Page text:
Research into the use of the blood product in the pig feed segment has been well established over the last three decades, but this is the first study into the compound as a replacement for fishmeal in shrimp diets, said Lourens Heres, manager of global technical support at Darling.
“We collect plasma mostly from pig’s blood by separating the red blood cells from the rest and spray-drying it so all the active proteins in blood are not damaged by heat treatment,” he said.
“We use byproducts that have a high nutritional value. If you compare our products in carbon footprint with soy or fishmeal, ours have the benefit because our footprint is relatively low.”
To conduct the shrimp study, the researchers replaced fishmeal with plasma in shrimp diets and assessed the crustaceans’ performance over the next six weeks.
They found the better growth in those given plasma, along with a high level of IgT antibodies in the shrimp’s intestinal villi.
“Antibodies have a central role in the immune system, they also capture viruses and bacteria and protect the intestinal wall from infection,” said Dr Heres.
“The integrity of the cell stays better with plasma, there is less inflammation. Also in this experiment we could show that the villi lengths were longer and better able to absorb all the nutrients in the feed, which explains the better growth.”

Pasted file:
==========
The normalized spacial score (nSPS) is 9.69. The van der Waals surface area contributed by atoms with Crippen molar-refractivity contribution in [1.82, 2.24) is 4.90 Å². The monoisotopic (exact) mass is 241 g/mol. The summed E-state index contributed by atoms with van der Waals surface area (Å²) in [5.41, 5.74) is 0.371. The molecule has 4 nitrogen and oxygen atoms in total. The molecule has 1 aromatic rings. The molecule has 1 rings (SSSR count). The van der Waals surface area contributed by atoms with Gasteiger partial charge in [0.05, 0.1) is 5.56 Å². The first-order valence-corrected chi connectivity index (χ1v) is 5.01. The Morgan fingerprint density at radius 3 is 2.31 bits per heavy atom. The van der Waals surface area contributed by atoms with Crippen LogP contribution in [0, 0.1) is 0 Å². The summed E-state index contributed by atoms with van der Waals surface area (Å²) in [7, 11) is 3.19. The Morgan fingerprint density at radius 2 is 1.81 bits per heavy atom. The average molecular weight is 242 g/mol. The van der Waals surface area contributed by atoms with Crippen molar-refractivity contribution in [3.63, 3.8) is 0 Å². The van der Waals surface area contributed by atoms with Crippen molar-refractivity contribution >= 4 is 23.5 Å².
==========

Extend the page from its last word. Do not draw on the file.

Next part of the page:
The researchers identified an average of 1 gram weight difference in those fed with plasma. “On scale, this is significant,” Dr Heres added.
As a relatively expensive protein to produce, plasma will ideally be used to replace fishmeal in low quantities. But in combination with other proteins, it could give more additive effects in improving the health of the shrimp, said the company.
Plasma has been used by animal feed companies for around 30 years. When it started to gain traction, specialized aqua feed was not commonplace, so this area missed out on its own research for decades. But with the pressing need for the industry to find antibiotic alternatives, “everyone is looking for these kinds of ingredients,” said Dr Heres.
“We are still getting experience in this field, and we are also looking for ways to do more research in aqua. Our results confirm, more or less, the research we already know from piglets. In piglets, you already see better survival and better feed intake through plasma.
“In chickens you see better survival and better feed conversion ratios, so the new research confirms the results already known in these other areas,” he added.
Darling is now in the process of sharing its results with fish feed companies, in a bid to persuade them that plasma may be the right ingredient to make better fish and shrimp feeds.
“Growth is important in the end, but you first have to have survival, so we mainly see it being used in juvenile shrimp.”